PCI vs. CABG – A Current Perspective

Dr T Papers, Professionals 2 Comments

CABG vs. PCI in left main disease

A significant left main stem (LMS) stenosis is considered to be a lesion occupying over 50% of the vessel diameter. LMS stenosis is theoretically an attractive target for PCI because it is the most proximal component of the left coronary circulation and because of its relatively large diameter. However, in reality, two important anatomical features carry important qualifications about the likely success of PCI and CABG in LMS stenosis: (a) LMS stenosis occurs as an isolated lesion in only 6–9% of patients, whereas over 70–80% of patients also have multivessel CAD [31–39], thereby potentially enabling more complete coronary revascularization with CABG than with stenting; (b) most LMS stenoses (40–94%) occur in the distal segment of the artery and extend into the proximal coronary arteries [31–39] and such bifurcated or trifurcated lesions have a highrisk of restenosis [39], while acute occlusion at this site can have catastrophic consequences. Only two groups have reported registry data in patients with LMS stenosis undergoing CABG or PCI with DES [35, 38] with at least 1-year follow-up. In the Bologna registry of 311 patients with LMS stenosis, 68% were deemed suitable for either PCI or CABG, 19% for CABG only, and 13% for PCI only [38]. At a median follow-up of 14 months, the mortality was 12% in 154 CABG and 13% in 157 PCI patients (but 3%, respectively, in low-risk patients). The repeat revascularization rate was, respectively, 3% for CABG and 26% for PCI. In an Italian registry of 249 LMS patients, there was no difference in 1-year mortality after adjustment for baseline characteristics in the 107 PCI and 142 CABG patients, who were significantly older (68 vs. 64 years) with a higher proportion of renal failure (8% vs. 2%) [35]. Again, however, repeat revascularization was 20% in PCI vs. 4% of CABG patients, probably reflecting the fact that 87% of patients had bifurcation disease [35].

To date, only one randomized trial of PCI vs. CABG has been reported [40]. The LEMANS (Study of Unprotected Left Main Stenting vs. Bypass Surgery) trial was a randomized trial of 52 PCI (35% with DES) and 53 CABG patients of whom approximately 60% had distal LMS stenosis, and of whom 75% of the CABG group and 60% of the PCI group had 3-vessel CAD (P=0.08). Although, as expected, the CABG group had more short-term complications within the first month after surgery, the primary outcome of MACE at one year was similar in the two groups, as 15% of the PCI group required further PCI or CABG. Furthermore, the fact that only 72% of the CABG group received an internal mammary artery graft despite its well established survival benefit raises questions about the quality of the surgery in the LEMANS trial, as use of this graft should approach 100% in contemporary practice. Results of a randomized trial of DES vs. CABG for LMS stenosis (the SYNTAX [Synergy between PCI and Taxus and Cardiac Surgery] trial) were recently reported [30]. The outcomes in patients with isolated left main disease and left main plus a single additional vessel tended to favor PCI. On subgroup analysis of the LM patients, the overall 12-month MACCE event rate was lower with CABG (13.7% vs. 15.8%), although patients with LM only (8.5% vs. 7.1%) and LM+1-VD (13.2% vs. 7.5%) seemed to do slightly better with PCI. Patients with LM+2-VD (14.4% vs. 19.8%), LM+3-VD (15.4% vs. 19.4%), or 3-VD alone (11.5% vs. 19.2%) seemed to do better with CABG than PCI.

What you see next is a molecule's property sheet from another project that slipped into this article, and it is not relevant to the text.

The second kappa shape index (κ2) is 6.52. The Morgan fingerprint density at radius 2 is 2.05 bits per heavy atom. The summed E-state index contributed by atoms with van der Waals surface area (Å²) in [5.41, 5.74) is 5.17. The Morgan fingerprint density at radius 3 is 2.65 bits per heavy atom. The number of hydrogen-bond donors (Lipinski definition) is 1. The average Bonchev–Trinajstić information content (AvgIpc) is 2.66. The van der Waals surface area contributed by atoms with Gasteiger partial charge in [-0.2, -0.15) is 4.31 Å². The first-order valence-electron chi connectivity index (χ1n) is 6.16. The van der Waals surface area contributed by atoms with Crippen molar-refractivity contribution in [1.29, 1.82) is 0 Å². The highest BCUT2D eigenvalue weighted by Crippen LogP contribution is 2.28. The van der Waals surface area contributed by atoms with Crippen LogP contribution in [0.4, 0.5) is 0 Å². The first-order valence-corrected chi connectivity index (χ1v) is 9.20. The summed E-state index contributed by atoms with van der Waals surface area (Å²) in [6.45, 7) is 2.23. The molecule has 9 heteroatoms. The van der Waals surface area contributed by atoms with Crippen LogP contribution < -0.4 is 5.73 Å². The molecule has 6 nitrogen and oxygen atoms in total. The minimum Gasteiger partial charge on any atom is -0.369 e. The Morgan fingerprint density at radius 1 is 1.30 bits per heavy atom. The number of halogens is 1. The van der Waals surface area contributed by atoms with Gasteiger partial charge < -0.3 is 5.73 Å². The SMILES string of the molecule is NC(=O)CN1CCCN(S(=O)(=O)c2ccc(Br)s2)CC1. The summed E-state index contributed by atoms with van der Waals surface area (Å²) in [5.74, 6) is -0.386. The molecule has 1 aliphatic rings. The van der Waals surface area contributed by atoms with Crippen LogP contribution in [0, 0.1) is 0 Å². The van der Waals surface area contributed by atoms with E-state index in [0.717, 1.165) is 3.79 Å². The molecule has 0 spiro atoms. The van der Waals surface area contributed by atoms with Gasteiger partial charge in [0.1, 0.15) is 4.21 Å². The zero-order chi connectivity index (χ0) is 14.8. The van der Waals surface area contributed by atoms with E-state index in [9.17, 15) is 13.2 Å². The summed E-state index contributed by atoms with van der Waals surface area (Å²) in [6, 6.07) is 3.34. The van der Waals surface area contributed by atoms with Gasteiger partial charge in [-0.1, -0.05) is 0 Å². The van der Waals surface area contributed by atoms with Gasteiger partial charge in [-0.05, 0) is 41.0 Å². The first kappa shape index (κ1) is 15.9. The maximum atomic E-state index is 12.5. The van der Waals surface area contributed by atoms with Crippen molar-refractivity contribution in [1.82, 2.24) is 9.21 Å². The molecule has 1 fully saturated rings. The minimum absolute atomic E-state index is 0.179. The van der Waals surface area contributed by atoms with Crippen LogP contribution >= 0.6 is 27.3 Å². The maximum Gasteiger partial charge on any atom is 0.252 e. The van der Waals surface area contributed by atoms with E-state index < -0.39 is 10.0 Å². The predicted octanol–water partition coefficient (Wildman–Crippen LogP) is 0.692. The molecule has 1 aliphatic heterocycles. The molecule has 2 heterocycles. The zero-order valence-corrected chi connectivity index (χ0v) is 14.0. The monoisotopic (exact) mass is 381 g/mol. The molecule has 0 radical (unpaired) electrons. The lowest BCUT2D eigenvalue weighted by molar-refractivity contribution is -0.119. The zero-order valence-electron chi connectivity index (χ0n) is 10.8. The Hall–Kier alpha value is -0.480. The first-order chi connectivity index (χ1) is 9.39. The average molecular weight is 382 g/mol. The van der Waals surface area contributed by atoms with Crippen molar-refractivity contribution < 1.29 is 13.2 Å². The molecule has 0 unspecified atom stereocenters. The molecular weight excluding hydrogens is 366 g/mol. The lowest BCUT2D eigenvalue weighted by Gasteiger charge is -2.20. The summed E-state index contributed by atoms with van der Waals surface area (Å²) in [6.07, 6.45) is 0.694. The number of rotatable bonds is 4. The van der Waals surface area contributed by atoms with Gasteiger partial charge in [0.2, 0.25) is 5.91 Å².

In summary, in light of recent evidence, PCI with DES may emerge as a reasonable alternative to CABG in the near future, especially for patients with isolated unprotected LMS disease or LMS+1-VD. However, the catastrophic consequences of stent restenosis, acute and late stent thrombosis [29, 41, 42] should be discussed at length prior to taking such an intervention.

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